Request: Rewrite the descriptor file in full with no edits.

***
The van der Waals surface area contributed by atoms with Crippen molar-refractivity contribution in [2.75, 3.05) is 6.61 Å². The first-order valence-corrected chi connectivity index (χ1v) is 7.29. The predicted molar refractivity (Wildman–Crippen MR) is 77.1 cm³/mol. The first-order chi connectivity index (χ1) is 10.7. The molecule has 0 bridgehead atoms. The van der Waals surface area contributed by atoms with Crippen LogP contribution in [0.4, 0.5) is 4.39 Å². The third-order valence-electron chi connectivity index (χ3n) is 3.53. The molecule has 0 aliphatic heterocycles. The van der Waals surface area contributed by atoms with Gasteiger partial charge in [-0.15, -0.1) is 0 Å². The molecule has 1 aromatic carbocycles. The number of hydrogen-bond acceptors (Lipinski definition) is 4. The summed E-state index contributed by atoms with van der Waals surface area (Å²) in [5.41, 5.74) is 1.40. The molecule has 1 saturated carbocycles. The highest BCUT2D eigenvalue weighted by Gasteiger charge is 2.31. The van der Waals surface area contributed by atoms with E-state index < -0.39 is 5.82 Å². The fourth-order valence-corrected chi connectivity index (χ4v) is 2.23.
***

The van der Waals surface area contributed by atoms with Crippen molar-refractivity contribution in [2.75, 3.05) is 6.61 Å². The first-order valence-corrected chi connectivity index (χ1v) is 7.29. The predicted molar refractivity (Wildman–Crippen MR) is 77.1 cm³/mol. The first-order chi connectivity index (χ1) is 10.7. The molecule has 0 bridgehead atoms. The van der Waals surface area contributed by atoms with Crippen LogP contribution in [0.4, 0.5) is 4.39 Å². The third-order valence-electron chi connectivity index (χ3n) is 3.53. The molecule has 0 aliphatic heterocycles. The van der Waals surface area contributed by atoms with Gasteiger partial charge in [-0.15, -0.1) is 0 Å². The molecule has 1 aromatic carbocycles. The number of hydrogen-bond acceptors (Lipinski definition) is 4. The summed E-state index contributed by atoms with van der Waals surface area (Å²) in [5.41, 5.74) is 1.40. The molecule has 1 saturated carbocycles. The highest BCUT2D eigenvalue weighted by Gasteiger charge is 2.31. The van der Waals surface area contributed by atoms with E-state index < -0.39 is 5.82 Å². The fourth-order valence-corrected chi connectivity index (χ4v) is 2.23.